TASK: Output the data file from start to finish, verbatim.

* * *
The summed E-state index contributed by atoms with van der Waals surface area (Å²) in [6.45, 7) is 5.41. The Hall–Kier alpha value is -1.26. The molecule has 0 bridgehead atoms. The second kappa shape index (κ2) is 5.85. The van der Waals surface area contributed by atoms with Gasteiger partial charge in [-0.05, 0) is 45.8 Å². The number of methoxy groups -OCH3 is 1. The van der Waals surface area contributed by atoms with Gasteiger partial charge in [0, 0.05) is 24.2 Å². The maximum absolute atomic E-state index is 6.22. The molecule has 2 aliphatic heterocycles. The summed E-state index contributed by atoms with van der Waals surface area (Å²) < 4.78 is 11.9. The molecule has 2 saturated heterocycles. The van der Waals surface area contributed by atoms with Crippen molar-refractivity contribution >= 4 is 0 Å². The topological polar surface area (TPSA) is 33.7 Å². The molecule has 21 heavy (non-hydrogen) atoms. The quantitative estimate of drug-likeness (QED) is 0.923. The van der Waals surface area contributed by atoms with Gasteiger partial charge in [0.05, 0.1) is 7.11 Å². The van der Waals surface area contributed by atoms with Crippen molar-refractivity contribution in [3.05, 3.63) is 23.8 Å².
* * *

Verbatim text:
The summed E-state index contributed by atoms with van der Waals surface area (Å²) in [6.45, 7) is 5.41. The Hall–Kier alpha value is -1.26. The molecule has 0 bridgehead atoms. The second kappa shape index (κ2) is 5.85. The van der Waals surface area contributed by atoms with Gasteiger partial charge in [-0.05, 0) is 45.8 Å². The number of methoxy groups -OCH3 is 1. The van der Waals surface area contributed by atoms with Gasteiger partial charge in [0, 0.05) is 24.2 Å². The maximum absolute atomic E-state index is 6.22. The molecule has 2 aliphatic heterocycles. The summed E-state index contributed by atoms with van der Waals surface area (Å²) < 4.78 is 11.9. The molecule has 2 saturated heterocycles. The van der Waals surface area contributed by atoms with Crippen molar-refractivity contribution >= 4 is 0 Å². The topological polar surface area (TPSA) is 33.7 Å². The molecule has 21 heavy (non-hydrogen) atoms. The quantitative estimate of drug-likeness (QED) is 0.923. The van der Waals surface area contributed by atoms with Gasteiger partial charge in [0.05, 0.1) is 7.11 Å². The van der Waals surface area contributed by atoms with Crippen molar-refractivity contribution in [3.05, 3.63) is 23.8 Å².